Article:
Coming from Sunvox - what do I need to know?

Hi, I am considering buying this software this week.

I am coming from Sunvox, a rather nice tracker.

The way I like to produce is by using drum samples, sampling acapellas and then using VSTi synths or the synths inside the program. I like to make house/post-dubstep/breaks.

Some tricky stuff about sunvox for me is editing drums, For example, in renoise is I made a song at 140 BPM, would I start the song at that tempo and be able to have sped up/stuttered hi hats and small stuff “in between” the kick/snare? Or would I have to make everything in double time? I struggle a little with the concept of “ticks” so I need to lock this down in Renoise. In sunvox, default is 6 ticks. I believe Renoise is 8…so that is a little confusing.

I also am interested in what sounds I can make without bringing in a vst. I love the modular routing of Sunvox…Just being able to quickly drag in FX really helps me out a lot. How does this differ in renoise?

I use both.

Stutters/in-beteen timing. This is typically done using the delay column rather than note delay effects, which goes from 0-FF, so there are 256 possible placements per line. The ppq will depend on the number of lines per beat (LPB). IMO this is a much better solution than delay effects for recording “live” parts, and getting down and dirty with micro-timing.

Sounds without VSTs. This is a weakness of renoise - Most people prepare sample kits. You can do some basic wavetable style synthesis by drawing waveforms (I often do this in sunvox as well). There are a few renoise tools which do some basic synthesis, but to be honest, these are useful hacks rather than cutting edge solutions.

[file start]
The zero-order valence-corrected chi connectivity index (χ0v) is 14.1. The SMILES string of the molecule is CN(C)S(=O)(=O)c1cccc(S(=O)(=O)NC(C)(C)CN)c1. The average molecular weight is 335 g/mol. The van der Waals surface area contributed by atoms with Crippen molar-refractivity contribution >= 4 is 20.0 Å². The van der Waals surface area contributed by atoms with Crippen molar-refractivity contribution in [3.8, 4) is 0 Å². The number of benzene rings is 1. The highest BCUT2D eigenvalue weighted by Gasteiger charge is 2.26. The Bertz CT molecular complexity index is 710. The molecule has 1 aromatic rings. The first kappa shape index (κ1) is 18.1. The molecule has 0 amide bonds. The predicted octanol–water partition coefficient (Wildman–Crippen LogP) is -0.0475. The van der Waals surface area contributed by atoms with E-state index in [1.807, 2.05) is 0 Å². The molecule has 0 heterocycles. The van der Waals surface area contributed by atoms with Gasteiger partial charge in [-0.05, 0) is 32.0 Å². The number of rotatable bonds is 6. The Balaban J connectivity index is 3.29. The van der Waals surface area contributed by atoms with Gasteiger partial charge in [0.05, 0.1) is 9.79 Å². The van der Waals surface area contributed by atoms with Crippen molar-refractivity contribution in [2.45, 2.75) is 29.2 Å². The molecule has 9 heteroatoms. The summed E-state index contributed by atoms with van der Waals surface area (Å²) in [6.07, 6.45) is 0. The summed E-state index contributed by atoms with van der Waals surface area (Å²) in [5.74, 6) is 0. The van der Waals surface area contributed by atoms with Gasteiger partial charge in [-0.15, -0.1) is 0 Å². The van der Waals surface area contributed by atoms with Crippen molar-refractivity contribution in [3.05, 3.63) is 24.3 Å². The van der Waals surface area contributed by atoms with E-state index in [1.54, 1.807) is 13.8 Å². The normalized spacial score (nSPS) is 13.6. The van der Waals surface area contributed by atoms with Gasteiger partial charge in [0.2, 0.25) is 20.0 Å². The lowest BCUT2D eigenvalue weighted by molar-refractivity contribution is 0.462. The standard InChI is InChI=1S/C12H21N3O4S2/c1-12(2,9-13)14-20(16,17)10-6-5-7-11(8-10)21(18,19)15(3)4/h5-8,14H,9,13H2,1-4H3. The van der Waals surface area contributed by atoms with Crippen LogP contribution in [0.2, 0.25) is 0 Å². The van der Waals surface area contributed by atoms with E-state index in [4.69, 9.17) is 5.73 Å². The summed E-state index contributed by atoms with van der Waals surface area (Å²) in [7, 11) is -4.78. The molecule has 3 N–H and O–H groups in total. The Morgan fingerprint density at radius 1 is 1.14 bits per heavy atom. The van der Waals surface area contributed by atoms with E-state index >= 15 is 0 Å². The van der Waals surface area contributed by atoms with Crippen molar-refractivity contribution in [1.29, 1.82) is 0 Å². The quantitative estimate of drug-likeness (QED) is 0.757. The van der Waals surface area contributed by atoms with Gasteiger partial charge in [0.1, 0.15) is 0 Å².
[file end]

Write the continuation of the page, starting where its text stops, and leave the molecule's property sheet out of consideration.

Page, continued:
While native “generators” are lacking, the native effects are useful. The sound quality isn’t anything to write home about (the bus compressor isn’t going to compete with the glue, nor are the distortions and amp simulators going to hold up against amplitube or trash), but they’re functional and fairly comprehensive. Artists like Hunz seem to be able to do some amazing productions using all native effects.

The modular routing is going to be completely absent sorry. You’ll have to make to do with bussing using “groups” and sends console mixer style. The closest solution may be to use plogue bidule alongside renoise. This is one of the things from sunvox I miss a lot.

Despite these limitations, renoise is really great, especially if you’re willing to branch out and take advantage of VSTs. I think that’s one of its strengths over traditional trackers or something like sunvox - you can apply the super-detailed-OCD programming mentality of trackers to VSTs with incrediblly deep sound engines like Zebra or ACE.

As a side note, make sure you check out the autoseek function if you deal with acapellas. It’s really handy to have for long audio tracks.

~rv

Awesome…much appreciated info!!!

I find myself using samples more and more.

As for VSTs…I own Massive and FM8 as well. I am very interested in ACE as well. I want to keep my synths capped at 3so I can just get to work…lol. Would you recommend ACE as a good fit with the other 2?

The more I think about the routing…as cool as it is there are a few things that were always tricky in Sunvox. For example, seeing the true level of my tracks was always a bit tricky. I never knew exactly what the peaks were.

Also sampling in sunvox was a bit clunky. The sampler in renoise seems so much more powerful. Is it similar in terms of the basics? I love how Sunvox just puts the sample across the keys in every pitch for example.

I guess if I am already somewhat comfortable programming hex, I should be fine. The fact that renoise lets you add groove to your drums if you want is an extra bonus.

Let’s be honest, sunvox is a 1 man show and while there are some very nice tutorials, I have a feeling renoise will be a lot faster for me to learn due to the support of the product.